Photo diodes 101 comprise five light receiving units 101-1 to 101-5. The light receiving units 101-1 receives one of the two beams split from the returned light coming from the center spot 54-1, which beam is used for carrying out focus-servo control and reading out address information. The polarization components of the other beam for reading out data are received by the light receiving units 101-4 and 101-5 respectively. It should be noted that, since the polarization state of the returned light for reading out data changes in accordance with data recorded on the disk, the data can be detected from a difference between the polarization components received by the light receiving units 101-4 and 101-5.

The light receiving units 101-2 and 101-3 of the photo diodes 101 are used for receiving the returned lights coming from the spots 54-2 and 54-3 respectively.

The light receiving unit 101-1 is divided into four light receiving regions A to D. On the other hand, the light receiving unit 101-2 has a light receiving region E while the light receiving unit 101-3 includes a light receiving region F. In addition, the light receiving units 101-4 and 101-5 have light receiving regions I and J respectively. The light receiving regions A to F as well as I and J each output an electrical signal representing the quantity of light received thereby.

It should be noted that, in the light receiving units 101-1 to 101-3, the returned light coming from the outer-circumference half of the spot 54-1 hits the light receiving regions A and D and the returned light coming from the outer-circumference half of the spot 54-2 hits the upper half of the light receiving region E. On the other hand, the returned light coming from the outer-circumference half of the spot 54-3 hits the upper half of the light receiving region F. By the same token, the returned light coming from the inner-circumference half of the spot 54-1 hits the light receiving regions B and C and the returned light coming from the inner-circumference half of the spot 54-2 hits the lower half of the light receiving region E. On the other hand, the returned light coming from the inner-circumference half of the spot 54-3 hits the lower half of the light receiving region F.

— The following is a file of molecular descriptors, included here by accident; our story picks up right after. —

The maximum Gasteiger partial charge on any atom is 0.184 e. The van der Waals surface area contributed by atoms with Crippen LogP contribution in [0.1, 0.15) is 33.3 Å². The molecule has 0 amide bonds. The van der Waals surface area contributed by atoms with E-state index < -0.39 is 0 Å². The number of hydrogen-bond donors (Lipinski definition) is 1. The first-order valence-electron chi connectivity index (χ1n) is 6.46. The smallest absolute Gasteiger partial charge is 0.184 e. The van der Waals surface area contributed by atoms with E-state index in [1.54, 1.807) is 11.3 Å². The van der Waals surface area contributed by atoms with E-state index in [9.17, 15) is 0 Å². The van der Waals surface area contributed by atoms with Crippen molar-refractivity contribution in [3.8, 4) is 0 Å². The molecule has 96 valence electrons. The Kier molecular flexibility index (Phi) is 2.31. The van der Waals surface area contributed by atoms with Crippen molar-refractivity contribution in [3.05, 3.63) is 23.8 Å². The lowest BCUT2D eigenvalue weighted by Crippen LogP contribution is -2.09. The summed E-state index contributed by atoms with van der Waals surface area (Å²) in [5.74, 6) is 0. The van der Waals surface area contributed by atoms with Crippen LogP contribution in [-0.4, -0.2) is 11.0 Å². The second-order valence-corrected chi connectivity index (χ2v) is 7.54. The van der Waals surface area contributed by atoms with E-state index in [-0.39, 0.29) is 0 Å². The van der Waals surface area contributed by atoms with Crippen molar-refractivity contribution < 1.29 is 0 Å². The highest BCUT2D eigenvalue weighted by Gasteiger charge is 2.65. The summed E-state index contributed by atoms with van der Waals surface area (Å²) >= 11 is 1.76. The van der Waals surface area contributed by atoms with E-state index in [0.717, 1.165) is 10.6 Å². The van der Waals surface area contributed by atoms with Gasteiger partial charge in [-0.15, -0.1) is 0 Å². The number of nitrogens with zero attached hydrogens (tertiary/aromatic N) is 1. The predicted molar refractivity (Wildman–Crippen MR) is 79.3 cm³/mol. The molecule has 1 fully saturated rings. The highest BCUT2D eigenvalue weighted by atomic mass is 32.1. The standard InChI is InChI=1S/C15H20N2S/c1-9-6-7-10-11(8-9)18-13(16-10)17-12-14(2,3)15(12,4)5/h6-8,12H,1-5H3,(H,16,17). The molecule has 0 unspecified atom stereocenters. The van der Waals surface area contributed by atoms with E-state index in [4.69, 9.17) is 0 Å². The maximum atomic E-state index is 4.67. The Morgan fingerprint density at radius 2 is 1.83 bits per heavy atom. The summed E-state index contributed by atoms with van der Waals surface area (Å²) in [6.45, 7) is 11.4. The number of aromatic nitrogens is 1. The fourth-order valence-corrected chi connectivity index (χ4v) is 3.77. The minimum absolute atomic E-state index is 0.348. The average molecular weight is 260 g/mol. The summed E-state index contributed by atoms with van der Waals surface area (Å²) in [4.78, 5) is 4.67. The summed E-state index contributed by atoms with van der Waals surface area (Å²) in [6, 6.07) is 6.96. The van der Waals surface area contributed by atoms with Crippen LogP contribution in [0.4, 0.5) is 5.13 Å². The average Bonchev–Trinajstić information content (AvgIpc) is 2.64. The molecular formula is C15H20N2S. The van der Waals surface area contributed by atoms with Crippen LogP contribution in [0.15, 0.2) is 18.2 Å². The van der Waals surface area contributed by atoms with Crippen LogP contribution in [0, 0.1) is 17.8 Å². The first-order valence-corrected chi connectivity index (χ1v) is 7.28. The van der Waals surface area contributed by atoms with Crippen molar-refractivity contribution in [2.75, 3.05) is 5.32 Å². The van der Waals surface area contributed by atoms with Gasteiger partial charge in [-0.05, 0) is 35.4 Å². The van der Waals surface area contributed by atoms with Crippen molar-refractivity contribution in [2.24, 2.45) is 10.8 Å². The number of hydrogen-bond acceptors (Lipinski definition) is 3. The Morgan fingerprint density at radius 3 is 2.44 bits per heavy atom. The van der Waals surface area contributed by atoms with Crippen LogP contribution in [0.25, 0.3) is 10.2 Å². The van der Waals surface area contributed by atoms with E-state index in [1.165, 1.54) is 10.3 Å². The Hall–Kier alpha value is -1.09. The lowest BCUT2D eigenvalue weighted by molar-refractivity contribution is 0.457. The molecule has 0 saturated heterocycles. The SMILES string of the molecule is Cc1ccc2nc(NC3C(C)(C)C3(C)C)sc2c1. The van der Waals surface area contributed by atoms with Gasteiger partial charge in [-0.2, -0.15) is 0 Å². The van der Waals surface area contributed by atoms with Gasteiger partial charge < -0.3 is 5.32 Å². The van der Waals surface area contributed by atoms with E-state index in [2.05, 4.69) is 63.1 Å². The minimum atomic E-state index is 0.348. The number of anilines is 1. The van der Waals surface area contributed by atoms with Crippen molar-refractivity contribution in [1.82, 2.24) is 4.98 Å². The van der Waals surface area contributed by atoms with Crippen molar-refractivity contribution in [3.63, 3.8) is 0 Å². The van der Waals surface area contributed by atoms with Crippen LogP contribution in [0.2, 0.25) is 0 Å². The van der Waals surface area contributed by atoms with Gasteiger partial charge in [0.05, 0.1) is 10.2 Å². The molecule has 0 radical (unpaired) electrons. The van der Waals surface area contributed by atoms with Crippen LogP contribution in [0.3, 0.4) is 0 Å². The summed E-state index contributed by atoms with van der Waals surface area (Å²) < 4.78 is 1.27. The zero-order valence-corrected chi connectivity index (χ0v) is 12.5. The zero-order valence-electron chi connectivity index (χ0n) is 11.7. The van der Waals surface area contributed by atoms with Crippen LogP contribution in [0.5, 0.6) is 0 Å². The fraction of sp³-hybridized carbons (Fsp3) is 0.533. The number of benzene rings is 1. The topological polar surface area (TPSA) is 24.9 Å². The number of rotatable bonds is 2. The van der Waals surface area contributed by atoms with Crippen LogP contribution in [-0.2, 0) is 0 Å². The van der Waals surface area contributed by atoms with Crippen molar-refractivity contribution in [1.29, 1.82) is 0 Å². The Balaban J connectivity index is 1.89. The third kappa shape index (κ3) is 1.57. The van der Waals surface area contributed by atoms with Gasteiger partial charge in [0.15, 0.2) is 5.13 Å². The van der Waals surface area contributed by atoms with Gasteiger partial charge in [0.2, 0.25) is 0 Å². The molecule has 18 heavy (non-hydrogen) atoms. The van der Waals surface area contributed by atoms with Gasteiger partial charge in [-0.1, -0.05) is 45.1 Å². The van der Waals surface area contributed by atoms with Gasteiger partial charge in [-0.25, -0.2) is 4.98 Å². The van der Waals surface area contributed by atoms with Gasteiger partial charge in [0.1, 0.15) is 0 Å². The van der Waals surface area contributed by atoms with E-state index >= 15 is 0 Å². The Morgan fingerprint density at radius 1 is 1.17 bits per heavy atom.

An adder 102 is used for adding an electrical signal output by the light receiving region A of the light receiving unit 101-1 to an electrical signal output by the light receiving region C of the same light receiving unit. The sum (A+C) resulting from the addition is supplied to a subtractor 104. By the same token, an adder 105 is used for adding an electrical signal output by the light receiving region B of the light receiving unit 101-1 to an electrical signal output by the light receiving region D of the same light receiving unit. The sum (B+D) resulting from the addition is supplied to the subtractor 104.

A subtractor 103 is used for subtracting an electrical signal output by the light receiving region J from an electrical signal output by the light receiving region I to give a difference (I-J) which is output as a data detection signal. The data detection signal is, in turn, observed in an operation to play back data recorded on a disk.

The subtractor 104 is used for subtracting the signal (B+D) output by the adder 105 from the signal (A+C) output by the adder 102 to give a difference ((A+C)-(B+D) which is output as a focus-error signal. The focus-error signal is, in turn, used in a focus servo based on an astigmatism method.

An adder 106 is used for adding an electrical signal output by the light receiving region A of the light receiving unit 101-1 to an electrical signal output by the light receiving region D of the same light receiving unit. The sum (A+D) resulting from the addition is supplied to a subtractor 108. By the same token, an adder 107 is used for adding an electrical signal output by the light receiving region B of the light receiving unit 101-1 to an electrical signal output by the light receiving region C of the same light receiving unit. The sum (B+C) resulting from the addition (B+C) is supplied to the subtractor 108.